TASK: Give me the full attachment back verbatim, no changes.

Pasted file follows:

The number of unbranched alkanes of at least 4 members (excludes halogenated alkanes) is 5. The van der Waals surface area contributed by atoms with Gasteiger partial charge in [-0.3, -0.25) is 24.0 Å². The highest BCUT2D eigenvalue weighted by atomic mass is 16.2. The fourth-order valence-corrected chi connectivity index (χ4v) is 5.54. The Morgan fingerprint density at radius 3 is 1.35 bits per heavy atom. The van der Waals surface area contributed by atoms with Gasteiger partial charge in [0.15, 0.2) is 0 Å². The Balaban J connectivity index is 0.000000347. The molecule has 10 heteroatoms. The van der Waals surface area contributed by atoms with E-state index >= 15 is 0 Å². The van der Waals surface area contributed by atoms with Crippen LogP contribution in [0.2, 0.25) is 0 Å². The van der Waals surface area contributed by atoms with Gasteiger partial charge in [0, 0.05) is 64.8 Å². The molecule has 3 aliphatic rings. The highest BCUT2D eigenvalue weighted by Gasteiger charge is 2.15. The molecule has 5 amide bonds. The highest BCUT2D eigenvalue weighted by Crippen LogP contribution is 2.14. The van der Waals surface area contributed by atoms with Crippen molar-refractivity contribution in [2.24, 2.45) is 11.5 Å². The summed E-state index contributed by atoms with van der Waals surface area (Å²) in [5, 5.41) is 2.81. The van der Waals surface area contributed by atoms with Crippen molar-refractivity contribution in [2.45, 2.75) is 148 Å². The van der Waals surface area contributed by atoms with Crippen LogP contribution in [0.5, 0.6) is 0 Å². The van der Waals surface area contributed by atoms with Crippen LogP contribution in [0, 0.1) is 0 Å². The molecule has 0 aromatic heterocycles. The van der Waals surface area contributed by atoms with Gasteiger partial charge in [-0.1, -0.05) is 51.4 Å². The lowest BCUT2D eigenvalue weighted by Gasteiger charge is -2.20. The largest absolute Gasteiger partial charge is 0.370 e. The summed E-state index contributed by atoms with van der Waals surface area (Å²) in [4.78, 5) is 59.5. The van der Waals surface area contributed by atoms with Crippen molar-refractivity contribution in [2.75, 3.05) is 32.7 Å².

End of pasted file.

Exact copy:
The number of unbranched alkanes of at least 4 members (excludes halogenated alkanes) is 5. The van der Waals surface area contributed by atoms with Gasteiger partial charge in [-0.3, -0.25) is 24.0 Å². The highest BCUT2D eigenvalue weighted by atomic mass is 16.2. The fourth-order valence-corrected chi connectivity index (χ4v) is 5.54. The Morgan fingerprint density at radius 3 is 1.35 bits per heavy atom. The van der Waals surface area contributed by atoms with Gasteiger partial charge in [0.15, 0.2) is 0 Å². The Balaban J connectivity index is 0.000000347. The molecule has 10 heteroatoms. The van der Waals surface area contributed by atoms with E-state index >= 15 is 0 Å². The van der Waals surface area contributed by atoms with Crippen LogP contribution in [0.2, 0.25) is 0 Å². The van der Waals surface area contributed by atoms with Gasteiger partial charge in [0, 0.05) is 64.8 Å². The molecule has 3 aliphatic rings. The highest BCUT2D eigenvalue weighted by Gasteiger charge is 2.15. The molecule has 5 amide bonds. The highest BCUT2D eigenvalue weighted by Crippen LogP contribution is 2.14. The van der Waals surface area contributed by atoms with Crippen molar-refractivity contribution in [2.24, 2.45) is 11.5 Å². The summed E-state index contributed by atoms with van der Waals surface area (Å²) in [5, 5.41) is 2.81. The van der Waals surface area contributed by atoms with Crippen molar-refractivity contribution in [2.45, 2.75) is 148 Å². The van der Waals surface area contributed by atoms with Crippen LogP contribution in [0.5, 0.6) is 0 Å². The van der Waals surface area contributed by atoms with Crippen LogP contribution in [0, 0.1) is 0 Å². The molecule has 0 aromatic heterocycles. The van der Waals surface area contributed by atoms with Gasteiger partial charge in [-0.1, -0.05) is 51.4 Å². The lowest BCUT2D eigenvalue weighted by Gasteiger charge is -2.20. The largest absolute Gasteiger partial charge is 0.370 e. The summed E-state index contributed by atoms with van der Waals surface area (Å²) in [4.78, 5) is 59.5. The van der Waals surface area contributed by atoms with Crippen molar-refractivity contribution in [2.75, 3.05) is 32.7 Å².